Not too many, including many worthies from his own government, are likely to agree with Prasad.
In general, public figures in India, across politics, sports, Bollywood, and religion (the four things that drive India and Indians), are averse to being made fun of -- it’s as if this will reduce their standing.
Here’s a sampling: In 2014, Jaya Bachchan, a member of Parliament asked the Information and Broadcasting Ministry what he intended to do with radio jockeys mimicking representatives.
Earlier this year, comic Kiku Sharda was arrested for imitating the inimitable Gurmeet Ram Rahim, the chief of the influential Dera Sacha Sauda cult.
And more recently, politicians, actors, and the world at large (or so it seemed) took umbrage at comedian Tanmay Bhat’s effort to poke fun at former cricketer Sachin Tendulkar and playback singer Lata Mangeshkar, even as the two icons chose to look the other way.
That makes like difficult for comics of all hues. After all, an established form of comedy the world over is to make fun of somebody or something that many people hold dear.
“The problem is that in India, even if the subject of the joke doesn’t react, others do. We don’t see our public figures as individuals but rather as demi-gods. We build temples for our film-stars, and religion as well know is a super touchy subject," says Delhi based Ginnie Mahajan, morning show radio jockey, Radio City.
That doesn’t stop Mahajan or her ilk from going ahead and doing what they are supposed to.
Indeed, comics in India have realised that anything they do is bound to affect someone. “It is important to be aware, in this hyper-connected age that there will be a certain section which will react adversely (to almost anything)," says Biswapati Sarkar of The Viral Fever and the man behind some of the most funny political videos seen ahead of the 2014 parliamentary elections.
Politicians should be used to being the butt of jokes. There is a long tradition of political humour in India which has produced some of the world’s best political cartoonists. Ideally, a representative says, politicians should take their work, not themselves seriously.
“We should lower our egos and not take ourselves so seriously. Many times publications in Odisha publish cartoon of me and I have a good laugh at them as there is no reason to get infuriated," says Tathagata Satpathy, member of the Lok Sabha from Biju Janata Dal (BJD), Odisha. “However, many of many politician friends are intolerant. I think the pressure of constantly planning for tomorrow makes them miss today," he adds.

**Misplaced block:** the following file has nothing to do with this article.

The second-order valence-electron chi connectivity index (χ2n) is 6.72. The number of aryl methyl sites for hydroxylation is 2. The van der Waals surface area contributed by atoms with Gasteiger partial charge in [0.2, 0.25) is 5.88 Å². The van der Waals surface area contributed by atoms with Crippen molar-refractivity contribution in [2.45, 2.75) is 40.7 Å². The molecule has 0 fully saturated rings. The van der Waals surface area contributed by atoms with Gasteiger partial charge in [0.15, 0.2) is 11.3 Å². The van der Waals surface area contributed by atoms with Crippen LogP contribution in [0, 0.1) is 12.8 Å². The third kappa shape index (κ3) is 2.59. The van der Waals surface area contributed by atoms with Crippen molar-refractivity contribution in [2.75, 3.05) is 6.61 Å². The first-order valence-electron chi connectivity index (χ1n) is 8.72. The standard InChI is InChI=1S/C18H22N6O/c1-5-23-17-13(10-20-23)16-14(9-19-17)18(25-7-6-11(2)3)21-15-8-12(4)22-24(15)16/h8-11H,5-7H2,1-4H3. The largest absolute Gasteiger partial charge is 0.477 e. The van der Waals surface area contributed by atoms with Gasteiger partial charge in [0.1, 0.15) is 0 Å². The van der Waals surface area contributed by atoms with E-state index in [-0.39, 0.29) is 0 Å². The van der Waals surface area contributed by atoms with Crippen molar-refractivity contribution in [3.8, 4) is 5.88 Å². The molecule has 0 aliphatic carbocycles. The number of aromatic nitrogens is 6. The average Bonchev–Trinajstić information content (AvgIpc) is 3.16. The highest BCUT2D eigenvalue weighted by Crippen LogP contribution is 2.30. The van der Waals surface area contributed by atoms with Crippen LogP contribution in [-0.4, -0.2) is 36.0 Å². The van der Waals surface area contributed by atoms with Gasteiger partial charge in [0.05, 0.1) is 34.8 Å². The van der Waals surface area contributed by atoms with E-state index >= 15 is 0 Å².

Politicians in the US, where comics have the benefit of the almost bullet-proof protection the first amendment offers, are, in general, more tolerant, if not appreciative of efforts to pull their leg. Sure, this could change if Donald Trump becomes President. In 2015 US President Barack Obama partnered with new media company Buzzfeed and created a video aimed at selling Obamacare to millennials. So far so good except for that the opening shots of the video had the President fooling around with a selfie stick, making faces and clicking, what else, selfies. Obama is a regular on late night comedy shows in the US that routinely tackle serious issues, albeit with the requisite dash of irreverent humour.
That is unlikely to happen in India where the ham-handedness of the government of the day (irrespective of which government) has forced comics to watch what they say and do.
“The problem is that there is a lot of self-censorship now," says cartoonist Aseem Trivedi. “Bal Thackeray was a cartoonist. His cartoons raised questions. Look at what RK Laxman did. But we don’t see that kind of work anymore." That may not be entirely true. Several mainstream publications, including Mint, feature cartoons, poking fun at the high and might, and, making, as the best cartoons do, a point. The Hindustan Times features a humour column by Mint’s consulting editor Manas Chakravarty. In 2012 Trivedi was arrested on sedition charges for his cartoons, one of which depicted “the gang rape of Mother India" by elected officials. Trivedi was a part of the anti-corruption protests led by Anna Hazare and his arrest was largely seen as politically motivated.
But isn’t it a sad commentary when comedians and cartoonists, who use humour to raise uncomfortable truths have to be “responsible" or censor themselves? “Of course it is but the fact is that we are not a very funny race. We don’t like people cracking jokes at our expense, so when it comes to people we consider ‘important’ all hell breaks loose," says Mahajan. Her advice? Start at home. Laugh at yourself. “Then, perhaps, we can talk."